3.3 Rates of Prescription Opioid Abuse or Dependence

Among the full sample (N = 55,279), 0.66% met criteria for current abuse/dependence on prescription opioids. Among past year users (n = 4,281), 13.2% met criteria for current abuse or dependence on prescription opioids. No significant gender differences in rates of abuse/dependence among the entire sample or among past year users was revealed.

3.4 Treatment Utilization

Among past year users, significantly more men than women reported receiving treatment for alcohol or drug use problems at any point in their lifetime (10.9% vs. 5.7%, p = .001) and in the past year (5.0% vs. 2.7%, p = .02). Notably, only 2.2% of prescription opioid users reported that their last treatment episode was for prescription opioids and this did not differ significantly by gender.

3.5 Other Substance Use and Serious Psychological Distress

With regard to other substance use, the majority of current prescription opioid users endorsed past year use of alcohol (86.4%) and nicotine (60.7%) and this did not differ by gender. Endorsement of serious psychological distress did, however, differ by gender. Approximately one-quarter (25.7%) of prescription opioid users reported serious psychological distress, and rates were significantly higher among women than men (14.5% vs. 11.2%, p < .0001).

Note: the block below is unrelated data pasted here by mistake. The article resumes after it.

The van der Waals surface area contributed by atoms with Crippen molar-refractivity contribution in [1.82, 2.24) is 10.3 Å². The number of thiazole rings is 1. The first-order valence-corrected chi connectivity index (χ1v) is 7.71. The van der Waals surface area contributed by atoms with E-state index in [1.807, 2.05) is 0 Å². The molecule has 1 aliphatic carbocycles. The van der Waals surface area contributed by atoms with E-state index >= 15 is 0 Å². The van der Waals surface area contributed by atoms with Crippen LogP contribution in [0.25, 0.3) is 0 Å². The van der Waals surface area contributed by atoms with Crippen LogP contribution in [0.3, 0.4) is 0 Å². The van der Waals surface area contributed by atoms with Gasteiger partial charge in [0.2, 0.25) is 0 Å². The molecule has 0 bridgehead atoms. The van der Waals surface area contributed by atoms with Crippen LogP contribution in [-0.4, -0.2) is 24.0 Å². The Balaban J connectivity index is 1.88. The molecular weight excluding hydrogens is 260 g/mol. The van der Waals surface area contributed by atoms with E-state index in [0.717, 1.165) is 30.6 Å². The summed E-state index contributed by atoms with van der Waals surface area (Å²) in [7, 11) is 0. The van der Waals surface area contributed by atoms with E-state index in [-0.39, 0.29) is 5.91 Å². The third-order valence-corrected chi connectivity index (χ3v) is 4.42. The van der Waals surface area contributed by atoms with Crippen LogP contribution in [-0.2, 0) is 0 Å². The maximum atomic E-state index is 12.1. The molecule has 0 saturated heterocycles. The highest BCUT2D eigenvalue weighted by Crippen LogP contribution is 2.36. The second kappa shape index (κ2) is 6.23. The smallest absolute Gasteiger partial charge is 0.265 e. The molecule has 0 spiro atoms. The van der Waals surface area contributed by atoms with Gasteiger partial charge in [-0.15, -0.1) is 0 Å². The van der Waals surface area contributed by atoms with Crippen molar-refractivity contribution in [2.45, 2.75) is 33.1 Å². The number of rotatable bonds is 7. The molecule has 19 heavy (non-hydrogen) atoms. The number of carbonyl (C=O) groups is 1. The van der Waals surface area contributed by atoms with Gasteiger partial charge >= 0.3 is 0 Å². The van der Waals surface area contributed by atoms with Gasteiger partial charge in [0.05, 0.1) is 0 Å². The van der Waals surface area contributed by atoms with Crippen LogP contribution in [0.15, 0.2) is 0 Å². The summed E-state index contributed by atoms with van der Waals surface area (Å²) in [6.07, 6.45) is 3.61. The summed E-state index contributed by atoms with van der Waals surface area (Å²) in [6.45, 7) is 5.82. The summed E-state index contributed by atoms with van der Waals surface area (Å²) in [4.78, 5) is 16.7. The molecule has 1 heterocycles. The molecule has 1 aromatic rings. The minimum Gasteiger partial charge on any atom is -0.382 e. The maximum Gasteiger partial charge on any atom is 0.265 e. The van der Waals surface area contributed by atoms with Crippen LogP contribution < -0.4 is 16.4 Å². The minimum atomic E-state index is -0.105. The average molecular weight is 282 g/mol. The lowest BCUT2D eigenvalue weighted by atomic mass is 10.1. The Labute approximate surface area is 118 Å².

3.6 Sources of Prescription Opioids

Table 2 presents the sources from which non-medical users obtained prescription opioids. The largest source was from friends and family for free (38.2%). Approximately 11% reported obtaining prescription opioids from one doctor and 5% reported purchasing them from friends or family. Few individuals reported forging prescriptions or purchasing prescription opioids from drug dealers or off the internet. As can be seen, significant gender differences in two sources were revealed, with women being more likely to obtain prescription opioids from family or friends, and men being more likely to purchase prescription opioids from a drug dealer.

Table 2
Sources of Prescription Opioids among Past Year Non-Medical Users (n = 4,281)

3.7 Type of Prescription Opioids Used